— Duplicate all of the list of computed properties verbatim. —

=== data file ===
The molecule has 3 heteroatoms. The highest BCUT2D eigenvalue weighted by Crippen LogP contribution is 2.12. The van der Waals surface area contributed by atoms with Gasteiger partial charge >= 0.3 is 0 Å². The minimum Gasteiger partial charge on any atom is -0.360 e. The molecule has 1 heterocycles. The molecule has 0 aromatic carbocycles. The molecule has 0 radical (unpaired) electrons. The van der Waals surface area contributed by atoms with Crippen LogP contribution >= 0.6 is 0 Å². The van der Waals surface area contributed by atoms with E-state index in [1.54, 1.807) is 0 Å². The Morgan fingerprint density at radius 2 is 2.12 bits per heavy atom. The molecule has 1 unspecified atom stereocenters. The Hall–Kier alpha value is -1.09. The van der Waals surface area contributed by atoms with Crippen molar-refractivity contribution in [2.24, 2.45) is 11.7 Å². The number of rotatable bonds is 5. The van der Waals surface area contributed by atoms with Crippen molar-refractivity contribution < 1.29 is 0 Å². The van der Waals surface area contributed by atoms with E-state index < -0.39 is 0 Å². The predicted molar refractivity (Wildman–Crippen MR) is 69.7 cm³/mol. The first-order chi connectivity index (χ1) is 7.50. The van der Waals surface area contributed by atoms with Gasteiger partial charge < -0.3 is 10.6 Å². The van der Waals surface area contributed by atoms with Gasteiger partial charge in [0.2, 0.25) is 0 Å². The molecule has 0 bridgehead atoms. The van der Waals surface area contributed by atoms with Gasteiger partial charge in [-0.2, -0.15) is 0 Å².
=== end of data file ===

The molecule has 3 heteroatoms. The highest BCUT2D eigenvalue weighted by Crippen LogP contribution is 2.12. The van der Waals surface area contributed by atoms with Gasteiger partial charge >= 0.3 is 0 Å². The minimum Gasteiger partial charge on any atom is -0.360 e. The molecule has 1 heterocycles. The molecule has 0 aromatic carbocycles. The molecule has 0 radical (unpaired) electrons. The van der Waals surface area contributed by atoms with Crippen LogP contribution >= 0.6 is 0 Å². The van der Waals surface area contributed by atoms with E-state index in [1.54, 1.807) is 0 Å². The Morgan fingerprint density at radius 2 is 2.12 bits per heavy atom. The molecule has 1 unspecified atom stereocenters. The Hall–Kier alpha value is -1.09. The van der Waals surface area contributed by atoms with Crippen molar-refractivity contribution in [2.24, 2.45) is 11.7 Å². The number of rotatable bonds is 5. The van der Waals surface area contributed by atoms with Crippen molar-refractivity contribution < 1.29 is 0 Å². The van der Waals surface area contributed by atoms with E-state index < -0.39 is 0 Å². The predicted molar refractivity (Wildman–Crippen MR) is 69.7 cm³/mol. The first-order chi connectivity index (χ1) is 7.50. The van der Waals surface area contributed by atoms with Gasteiger partial charge < -0.3 is 10.6 Å². The van der Waals surface area contributed by atoms with Gasteiger partial charge in [0.2, 0.25) is 0 Å². The molecule has 0 bridgehead atoms. The van der Waals surface area contributed by atoms with Gasteiger partial charge in [-0.2, -0.15) is 0 Å².